Jama Masjid Lucknow : The minarets of Jama Masjid in Lucknow can be seen from miles away. Touching the horizon, these umbrella towers are the identity of a city that was decorated by the Nawabs of Awadh. If you squint, you will see only two minarets of the mosque, the rest two minarets are incomplete. His height is equal to the lofty roof of the mosque.
One Of The Grand Cities Of North India In The 19th Century
Jama Masjid is one of the many magnificent monuments of Lucknow which are known to be examples of the finest architecture of Awadh. After the decline of the Mughal Empire in the early 18th century, the Nawabs, who had previously been princes of the Mughals, became the rulers of Awadh. Earlier their capital was the city of Faizabad which was not far away, but Nawab Asaf-ud-daulah (reigned 1775-97) made Lucknow his capital in 1775. Patrons of art, architecture and culture, many generations of Nawabs built beautiful gardens, magnificent Imambaras or religious halls and palaces in Lucknow. Because of this, Lucknow was counted as one of the grand cities of North India in the 19th century.
One of the magnificent monuments of Lucknow is Jama Masjid which is located in Tehsinganj area of Hussainabad. It was built by Nawab Mohammad Ali Shah (reigned 1837–42). He wanted to make it bigger and grander than the historic Jama Masjid of Shahjahanabad in Old Delhi. Mohammad Ali Shah became the Nawab of Awadh at the age of sixty. People loved the humble and gentle Nawab very much. He did not spend extravagantly like the Nawabs before him and he increased the treasury. He used this money to build grand public buildings so that he would be remembered in history.
The most prominent of these buildings is the Hussainabad Imambara, also known as the Chhota Imambara. He also built a quaint Burj Satkhanda (seven storeys) in the city. Some people say that he built it in comparison to the “Leaning Tower of Pisa” (Leaning Tower of Pisa), while some people say It was built to compete with Qutub Minar. Perhaps this tower was built for observation or observatory, of which only four of the seven floors could be completed. After the death of the Nawab in 1842, its construction work stopped and till date this monument is incomplete. Similarly, Nawab Mohammad Ali Shah also built Jama Masjid in Hussainabad. He started the work of building the mosque in 1839, but he died after three years. The interesting thing is that he left ten lakh rupees for the construction of the mosque. The rest of the unfinished work was completed by his wife Mallika Jahan. Although the two minarets of the mosque are still incomplete, yet architecturally this mosque is one of the most decorated and ornate mosques of that era.
Most Of The Awadhi Monuments Are Made Of Lahori Bricks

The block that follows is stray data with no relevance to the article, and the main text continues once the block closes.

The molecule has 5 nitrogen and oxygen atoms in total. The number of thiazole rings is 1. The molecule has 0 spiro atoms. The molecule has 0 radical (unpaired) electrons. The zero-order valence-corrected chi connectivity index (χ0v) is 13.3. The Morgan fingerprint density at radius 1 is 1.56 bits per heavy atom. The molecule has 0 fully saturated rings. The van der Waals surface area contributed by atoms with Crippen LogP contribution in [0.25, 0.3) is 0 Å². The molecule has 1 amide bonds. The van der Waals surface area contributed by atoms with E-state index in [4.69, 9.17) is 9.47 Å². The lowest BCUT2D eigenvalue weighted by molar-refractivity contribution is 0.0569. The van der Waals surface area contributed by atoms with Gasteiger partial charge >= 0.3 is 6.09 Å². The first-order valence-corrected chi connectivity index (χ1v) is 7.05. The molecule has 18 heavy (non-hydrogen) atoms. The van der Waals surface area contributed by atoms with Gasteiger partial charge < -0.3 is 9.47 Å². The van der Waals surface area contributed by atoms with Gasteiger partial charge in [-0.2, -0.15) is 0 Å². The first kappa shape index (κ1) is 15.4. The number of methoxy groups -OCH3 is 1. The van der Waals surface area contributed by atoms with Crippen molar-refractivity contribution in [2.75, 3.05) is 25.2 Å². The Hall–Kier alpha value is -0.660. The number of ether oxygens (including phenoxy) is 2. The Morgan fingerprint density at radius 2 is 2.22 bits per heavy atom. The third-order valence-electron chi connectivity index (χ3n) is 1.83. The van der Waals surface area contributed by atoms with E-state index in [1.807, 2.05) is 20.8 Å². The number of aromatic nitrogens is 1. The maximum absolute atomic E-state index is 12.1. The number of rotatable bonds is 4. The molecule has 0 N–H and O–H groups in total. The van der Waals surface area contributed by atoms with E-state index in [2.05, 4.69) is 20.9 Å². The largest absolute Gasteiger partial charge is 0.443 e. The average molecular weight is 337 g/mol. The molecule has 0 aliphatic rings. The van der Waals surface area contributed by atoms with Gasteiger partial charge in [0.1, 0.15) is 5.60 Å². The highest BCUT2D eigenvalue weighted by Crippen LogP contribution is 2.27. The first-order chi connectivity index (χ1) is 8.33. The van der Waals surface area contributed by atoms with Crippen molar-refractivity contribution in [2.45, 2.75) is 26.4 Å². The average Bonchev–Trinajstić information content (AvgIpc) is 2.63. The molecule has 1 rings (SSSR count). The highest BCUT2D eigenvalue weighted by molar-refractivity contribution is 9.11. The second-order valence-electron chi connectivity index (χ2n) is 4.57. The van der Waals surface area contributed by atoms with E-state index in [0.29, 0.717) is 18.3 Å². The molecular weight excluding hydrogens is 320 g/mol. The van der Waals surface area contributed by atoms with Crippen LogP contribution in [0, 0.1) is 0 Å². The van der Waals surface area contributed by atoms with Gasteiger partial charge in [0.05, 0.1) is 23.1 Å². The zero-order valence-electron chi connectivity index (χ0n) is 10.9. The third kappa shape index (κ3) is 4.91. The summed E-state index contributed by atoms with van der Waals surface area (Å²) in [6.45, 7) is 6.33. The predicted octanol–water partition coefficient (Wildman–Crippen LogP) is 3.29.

Most of the Awadhi monuments are made of Lahori bricks and lime plaster. This mosque was also built in the same way. Jama Masjid has a huge hall where people offer prayers and from where you can enter two prayer halls. The high arched entrance to the mosque is topped by two arches that are very similar to the honeycomb pattern of the famous Rumi Darwaza in Lucknow. The high ceilings and pillars inside the prayer hall are lined with balustrades. Jama Masjid Like the mosque of Bara Imambara, the niche (mimbar) for the imam on the floor of the second prayer hall is sunken down. According to Shia tradition, it is sunken so that the Imam is not seen above the rest of the worshipers. The arches are on the west side with beautiful lining on them. Quranic verses are also written on it.
First, the stairs lead to the southeast corner of the prayer hall, from where the three lotus-shaped domes of the mosque and the lining on the arched entrance are clearly visible. The canopies built on top of both the minarets also serve to cover the stairs built inside the minarets. From here one can have a spectacular view of Hussainabad and other areas of the old Lucknow city. In 1856, the British deposed the last Nawab Wajid Ali Shah and exiled him to Kolkata. The next year i.e. in 1857, there was a rebellion against the British in Awadh and there was a lot of bloodshed in Lucknow. After capturing Lucknow in 1858, the British razed many buildings in the city to prevent any more sudden attacks or rebellions. The purpose of demolishing these buildings was so that the freedom fighters could not conspire against the British by hiding here. Fortunately the Jama Masjid survived but the high lofty entrance complex of the mosque along with some of the buildings at Hussainabad were demolished by the British.
In 1902, Anthony Patrick McDonnell, the lieutenant governor of the United Provinces of Agra and Oudh, sanctioned Rs 12,000 for the repair of the mosque. Since then, thousands of Muslims of the city offer prayers every Jumma (Friday) in the Jama Masjid of Lucknow.So, because of this Jama Masjid, the name of Nawab Mohammad Ali Shah got recorded in history? In terms of size, this mosque may not compete with the Jama Masjid of Delhi, but its beauty is no less than that.